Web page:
NCHR Quoted in UK Daily Star Article on Gastric Bands For Obese Teens

It’s Drastic Gastric For Kid Fatties

Health bosses in the US are being asked to approve gastric bands for obese 14-year-olds a trend experts fear could happen in the UK.

If the Food and Drug Administration rubber-stamps the move, overweight teens in Britain are likely to be targeted in a huge ad campaign by pharmaceutical giant Allergan.

Its gastric band, known as the Lap Band, helped boost the firm’s US profits to £2.9billion last year.

The device, a silicone ring fitted around the stomach, can be surgically inserted in America for about £6,637.

Company spokesman Cathy Taylor said: “We are already conducting clinical trials on teenage patients aged 14 up.

“We have identified a significant need with the increasing rate of obesity in the younger population.”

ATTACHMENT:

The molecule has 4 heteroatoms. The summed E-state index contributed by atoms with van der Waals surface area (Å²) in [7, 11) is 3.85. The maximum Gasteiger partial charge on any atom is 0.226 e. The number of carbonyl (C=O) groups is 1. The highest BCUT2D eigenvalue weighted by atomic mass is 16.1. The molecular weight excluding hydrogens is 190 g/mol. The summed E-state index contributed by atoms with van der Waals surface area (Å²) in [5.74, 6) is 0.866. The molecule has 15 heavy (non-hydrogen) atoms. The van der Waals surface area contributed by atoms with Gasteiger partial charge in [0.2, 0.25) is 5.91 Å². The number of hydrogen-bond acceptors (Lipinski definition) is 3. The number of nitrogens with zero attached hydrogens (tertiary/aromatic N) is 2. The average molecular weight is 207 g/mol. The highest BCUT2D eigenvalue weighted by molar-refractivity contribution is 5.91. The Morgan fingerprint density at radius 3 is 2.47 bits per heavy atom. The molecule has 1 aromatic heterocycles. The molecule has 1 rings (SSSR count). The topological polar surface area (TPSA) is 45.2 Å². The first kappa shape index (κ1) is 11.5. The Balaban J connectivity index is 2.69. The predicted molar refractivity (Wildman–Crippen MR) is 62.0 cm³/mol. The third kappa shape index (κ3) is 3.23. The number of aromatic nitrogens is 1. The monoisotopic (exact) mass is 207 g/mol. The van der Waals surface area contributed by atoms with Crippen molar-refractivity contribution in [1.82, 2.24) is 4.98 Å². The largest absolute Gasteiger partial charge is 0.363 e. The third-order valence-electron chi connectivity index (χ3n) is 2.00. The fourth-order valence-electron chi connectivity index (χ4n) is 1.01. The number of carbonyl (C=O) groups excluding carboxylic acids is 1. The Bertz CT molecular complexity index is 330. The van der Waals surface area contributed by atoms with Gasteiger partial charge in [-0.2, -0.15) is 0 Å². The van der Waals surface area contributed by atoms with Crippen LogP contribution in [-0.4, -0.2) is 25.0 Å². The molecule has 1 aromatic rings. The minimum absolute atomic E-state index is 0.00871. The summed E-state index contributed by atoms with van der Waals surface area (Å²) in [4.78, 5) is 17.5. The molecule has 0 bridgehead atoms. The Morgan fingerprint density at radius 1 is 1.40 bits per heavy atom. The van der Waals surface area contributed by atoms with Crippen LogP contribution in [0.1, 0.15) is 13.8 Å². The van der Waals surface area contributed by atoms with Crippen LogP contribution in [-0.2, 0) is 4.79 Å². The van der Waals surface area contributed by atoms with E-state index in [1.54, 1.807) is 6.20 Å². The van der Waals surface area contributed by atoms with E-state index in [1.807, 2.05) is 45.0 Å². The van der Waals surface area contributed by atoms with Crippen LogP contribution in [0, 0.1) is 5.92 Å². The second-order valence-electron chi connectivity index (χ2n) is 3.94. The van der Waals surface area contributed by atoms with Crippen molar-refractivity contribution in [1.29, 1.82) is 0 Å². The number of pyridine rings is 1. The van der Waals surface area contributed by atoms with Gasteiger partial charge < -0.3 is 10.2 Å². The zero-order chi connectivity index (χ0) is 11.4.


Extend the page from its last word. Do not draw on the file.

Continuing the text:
The procedure is performed under a general anaesthetic but critics claim complications can occur.

In California four adults have died in the past two years within days of undergoing Lap Band surgery.

And Taylor Blackburn, who had one fitted in 2008 aged 14 with her parents’ consent, had it removed two years later after allegedly suffering side effects.

Diana Zuckerman, president of America’s National Research Centre for Women and Families, said: “I’m concerned that FDA approval would send the wrong message.

“That message would be that it is a safe way to lose weight. But there are risks attached.”

FDA approval would still mean people under 18 requiring parental consent for surgery. But it would also allow Allergan to market its product to teenagers for the first time.

A spokesman for UK charity the National Obesity Forum said: “We would not want to see gastric band ops for under-18s become routine.

“Parents should not look at it as an easy get-out clause.

“We would like parents to stop this problem before it gets too far by making sure children eat healthily and exercise.

“In certain circumstances, especially where a child’s life is at risk because of its weight, a gastric band op for teens can be necessary. But this should only ever be a last resort.”